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Related to cowrie: money cowrie
cowrie or cowry (both: kouˈrē), common name applied to marine gastropods belonging to the family Cypraeidae, a well-developed family of marine snails found in the tropics. Cowries are abundant in the Indian Ocean, particularly in the East Indies and the Maldive Islands. Species of cowries inhabit the waters around S California and the warm waters southward from the SE United States. They characteristically have massive, smooth, shiny shells with striking patterns and colors. The upper surface is round and the lower flat. When alive, the cowrie's shell is usually concealed by its large mantle; as the cowrie creeps along the ocean bottom, the mantle envelops the shell. As the body grows, the inner whorls of the shell are dissolved, and the dissolved lime is then used to enlarge the outer whorl of the shell. Some shells have been used for money, e.g., those of the money cowrie, Cypraea moneta. The shells of various species are used also for personal adornment and in some primitive cultures indicate the rank of the wearer. The smooth brown cowrie, Cypraea spadicea, inhabits the protected outer coast and mud flats in S California, often as far north as Newport, Calif. The most prized cowrie for a shell collector is the tiger cowrie, Cypraea tigris, which grows to 4 in. (10 cm) in length and whose shell is considered by some to be the most lustrous shell of the South Pacific. Having the appearance of a tiger skin, it is white with many brown spots. Cowries are classified in the phylum Mollusca, class Gastropoda, order Mesogastropoda, family Cypraeidae.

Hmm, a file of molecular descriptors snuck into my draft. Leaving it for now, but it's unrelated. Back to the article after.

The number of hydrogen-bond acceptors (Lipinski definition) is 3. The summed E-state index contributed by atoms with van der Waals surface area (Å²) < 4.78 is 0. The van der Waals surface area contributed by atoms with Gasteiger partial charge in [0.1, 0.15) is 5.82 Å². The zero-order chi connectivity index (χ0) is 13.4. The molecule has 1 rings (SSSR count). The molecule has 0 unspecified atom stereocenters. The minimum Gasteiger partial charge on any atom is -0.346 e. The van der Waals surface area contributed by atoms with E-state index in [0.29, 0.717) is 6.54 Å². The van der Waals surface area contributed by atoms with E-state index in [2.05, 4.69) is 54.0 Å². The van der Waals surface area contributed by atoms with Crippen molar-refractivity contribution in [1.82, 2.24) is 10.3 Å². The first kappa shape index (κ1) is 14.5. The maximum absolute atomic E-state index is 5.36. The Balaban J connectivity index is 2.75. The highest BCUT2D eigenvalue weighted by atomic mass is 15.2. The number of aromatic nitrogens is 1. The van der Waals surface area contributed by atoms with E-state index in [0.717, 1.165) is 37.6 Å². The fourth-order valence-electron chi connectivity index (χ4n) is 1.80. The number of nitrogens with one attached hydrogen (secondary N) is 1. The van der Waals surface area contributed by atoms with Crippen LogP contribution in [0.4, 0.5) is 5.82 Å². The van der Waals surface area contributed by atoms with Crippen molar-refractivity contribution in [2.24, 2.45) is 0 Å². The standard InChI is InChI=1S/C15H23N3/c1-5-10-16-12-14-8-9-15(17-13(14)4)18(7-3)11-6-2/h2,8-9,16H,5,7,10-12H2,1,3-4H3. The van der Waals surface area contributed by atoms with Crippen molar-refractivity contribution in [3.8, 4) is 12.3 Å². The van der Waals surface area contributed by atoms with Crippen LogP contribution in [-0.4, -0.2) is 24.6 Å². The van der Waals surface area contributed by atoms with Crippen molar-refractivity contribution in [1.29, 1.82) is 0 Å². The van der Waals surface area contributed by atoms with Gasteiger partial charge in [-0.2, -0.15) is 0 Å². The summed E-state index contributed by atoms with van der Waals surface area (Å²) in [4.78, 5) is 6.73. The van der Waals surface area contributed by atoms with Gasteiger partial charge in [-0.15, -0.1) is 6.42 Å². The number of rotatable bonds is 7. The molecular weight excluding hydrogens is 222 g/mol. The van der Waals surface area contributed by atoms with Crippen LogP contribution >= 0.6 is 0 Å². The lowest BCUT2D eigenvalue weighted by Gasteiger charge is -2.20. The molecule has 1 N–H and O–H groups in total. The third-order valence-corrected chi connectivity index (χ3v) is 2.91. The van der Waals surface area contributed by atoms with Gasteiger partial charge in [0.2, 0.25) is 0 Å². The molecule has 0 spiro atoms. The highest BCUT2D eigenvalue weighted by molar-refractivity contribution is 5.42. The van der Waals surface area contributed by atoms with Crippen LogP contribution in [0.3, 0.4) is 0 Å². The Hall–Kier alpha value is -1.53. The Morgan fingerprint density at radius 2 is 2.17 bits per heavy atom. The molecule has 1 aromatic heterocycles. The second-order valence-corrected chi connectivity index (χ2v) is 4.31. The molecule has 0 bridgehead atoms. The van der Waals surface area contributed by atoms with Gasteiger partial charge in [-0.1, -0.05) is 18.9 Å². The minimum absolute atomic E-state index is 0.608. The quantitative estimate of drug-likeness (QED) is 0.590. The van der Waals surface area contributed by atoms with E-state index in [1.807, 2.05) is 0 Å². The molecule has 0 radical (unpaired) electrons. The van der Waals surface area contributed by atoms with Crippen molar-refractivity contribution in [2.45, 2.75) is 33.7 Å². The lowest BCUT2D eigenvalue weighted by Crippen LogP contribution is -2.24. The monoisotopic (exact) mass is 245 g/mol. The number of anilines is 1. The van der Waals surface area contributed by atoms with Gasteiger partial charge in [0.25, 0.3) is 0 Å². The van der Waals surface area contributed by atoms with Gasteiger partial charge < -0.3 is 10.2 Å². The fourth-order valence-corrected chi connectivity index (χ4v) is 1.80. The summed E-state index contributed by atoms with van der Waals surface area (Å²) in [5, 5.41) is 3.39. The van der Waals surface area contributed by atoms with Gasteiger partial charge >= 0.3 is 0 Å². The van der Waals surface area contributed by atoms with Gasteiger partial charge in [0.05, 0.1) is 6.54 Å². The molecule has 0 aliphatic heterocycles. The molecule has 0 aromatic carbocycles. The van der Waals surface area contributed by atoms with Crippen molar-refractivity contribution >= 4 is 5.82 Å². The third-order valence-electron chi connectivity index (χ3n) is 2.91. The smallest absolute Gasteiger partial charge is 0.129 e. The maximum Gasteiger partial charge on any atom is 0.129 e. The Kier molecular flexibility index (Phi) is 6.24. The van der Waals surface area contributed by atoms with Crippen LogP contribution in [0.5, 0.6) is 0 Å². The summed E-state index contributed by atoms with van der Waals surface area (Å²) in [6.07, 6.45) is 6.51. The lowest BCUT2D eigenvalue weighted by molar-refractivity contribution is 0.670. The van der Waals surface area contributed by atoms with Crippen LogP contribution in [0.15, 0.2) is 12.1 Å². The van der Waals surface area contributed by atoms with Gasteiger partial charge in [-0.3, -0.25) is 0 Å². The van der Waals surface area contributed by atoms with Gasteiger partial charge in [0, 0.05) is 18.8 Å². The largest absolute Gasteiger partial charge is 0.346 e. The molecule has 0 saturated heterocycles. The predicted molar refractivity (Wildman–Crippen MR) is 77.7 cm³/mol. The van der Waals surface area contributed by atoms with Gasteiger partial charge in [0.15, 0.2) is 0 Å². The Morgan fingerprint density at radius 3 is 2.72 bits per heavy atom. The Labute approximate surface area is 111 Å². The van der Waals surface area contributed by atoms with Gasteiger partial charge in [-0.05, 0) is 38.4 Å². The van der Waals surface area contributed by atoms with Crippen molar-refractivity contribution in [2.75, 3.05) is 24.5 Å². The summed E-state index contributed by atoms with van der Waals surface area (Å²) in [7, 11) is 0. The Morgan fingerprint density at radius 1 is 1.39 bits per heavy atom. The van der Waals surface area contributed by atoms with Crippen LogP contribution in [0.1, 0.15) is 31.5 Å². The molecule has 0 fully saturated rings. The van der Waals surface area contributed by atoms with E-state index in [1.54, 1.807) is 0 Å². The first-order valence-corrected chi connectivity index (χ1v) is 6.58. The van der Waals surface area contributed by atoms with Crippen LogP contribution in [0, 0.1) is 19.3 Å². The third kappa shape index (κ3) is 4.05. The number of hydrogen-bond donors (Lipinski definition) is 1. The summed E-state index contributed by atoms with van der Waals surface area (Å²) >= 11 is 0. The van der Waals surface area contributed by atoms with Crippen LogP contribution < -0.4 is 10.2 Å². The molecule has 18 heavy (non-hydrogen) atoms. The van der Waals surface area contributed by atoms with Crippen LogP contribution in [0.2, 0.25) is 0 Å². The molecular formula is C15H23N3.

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1. any marine gastropod mollusc of the mostly tropical family Cypraeidae, having a glossy brightly marked shell with an elongated opening
2. the shell of any of these molluscs, esp the shell of Cypraea moneta (money cowry), used as money in parts of Africa and S Asia
Collins Discovery Encyclopedia, 1st edition © HarperCollins Publishers 2005